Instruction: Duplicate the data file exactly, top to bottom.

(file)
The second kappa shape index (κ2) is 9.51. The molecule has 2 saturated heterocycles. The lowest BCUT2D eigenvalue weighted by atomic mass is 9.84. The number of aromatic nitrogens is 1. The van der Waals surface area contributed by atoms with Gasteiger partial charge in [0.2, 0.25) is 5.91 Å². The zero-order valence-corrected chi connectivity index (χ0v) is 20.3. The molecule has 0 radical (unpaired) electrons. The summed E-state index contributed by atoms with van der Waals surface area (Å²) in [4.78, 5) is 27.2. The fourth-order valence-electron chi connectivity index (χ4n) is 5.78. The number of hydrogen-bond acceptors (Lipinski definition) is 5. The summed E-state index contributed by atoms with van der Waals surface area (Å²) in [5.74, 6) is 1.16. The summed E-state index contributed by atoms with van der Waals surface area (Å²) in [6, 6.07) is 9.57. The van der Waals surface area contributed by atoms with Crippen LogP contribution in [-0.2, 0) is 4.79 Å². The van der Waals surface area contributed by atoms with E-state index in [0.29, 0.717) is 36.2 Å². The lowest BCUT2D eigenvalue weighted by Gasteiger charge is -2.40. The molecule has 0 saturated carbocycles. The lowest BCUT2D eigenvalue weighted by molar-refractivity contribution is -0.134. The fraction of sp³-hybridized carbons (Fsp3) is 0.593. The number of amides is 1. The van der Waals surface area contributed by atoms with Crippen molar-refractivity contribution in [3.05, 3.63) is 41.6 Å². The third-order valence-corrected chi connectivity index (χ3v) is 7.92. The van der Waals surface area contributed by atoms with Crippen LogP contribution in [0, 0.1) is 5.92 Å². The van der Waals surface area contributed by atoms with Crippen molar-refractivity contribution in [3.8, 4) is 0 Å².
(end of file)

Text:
The second kappa shape index (κ2) is 9.51. The molecule has 2 saturated heterocycles. The lowest BCUT2D eigenvalue weighted by atomic mass is 9.84. The number of aromatic nitrogens is 1. The van der Waals surface area contributed by atoms with Gasteiger partial charge in [0.2, 0.25) is 5.91 Å². The zero-order valence-corrected chi connectivity index (χ0v) is 20.3. The molecule has 0 radical (unpaired) electrons. The summed E-state index contributed by atoms with van der Waals surface area (Å²) in [4.78, 5) is 27.2. The fourth-order valence-electron chi connectivity index (χ4n) is 5.78. The number of hydrogen-bond acceptors (Lipinski definition) is 5. The summed E-state index contributed by atoms with van der Waals surface area (Å²) in [5.74, 6) is 1.16. The summed E-state index contributed by atoms with van der Waals surface area (Å²) in [6, 6.07) is 9.57. The van der Waals surface area contributed by atoms with Crippen LogP contribution in [-0.2, 0) is 4.79 Å². The van der Waals surface area contributed by atoms with E-state index in [0.29, 0.717) is 36.2 Å². The lowest BCUT2D eigenvalue weighted by Gasteiger charge is -2.40. The molecule has 0 saturated carbocycles. The lowest BCUT2D eigenvalue weighted by molar-refractivity contribution is -0.134. The fraction of sp³-hybridized carbons (Fsp3) is 0.593. The number of amides is 1. The van der Waals surface area contributed by atoms with Crippen molar-refractivity contribution in [3.05, 3.63) is 41.6 Å². The third-order valence-corrected chi connectivity index (χ3v) is 7.92. The van der Waals surface area contributed by atoms with Crippen LogP contribution in [0, 0.1) is 5.92 Å². The van der Waals surface area contributed by atoms with Crippen molar-refractivity contribution in [3.8, 4) is 0 Å².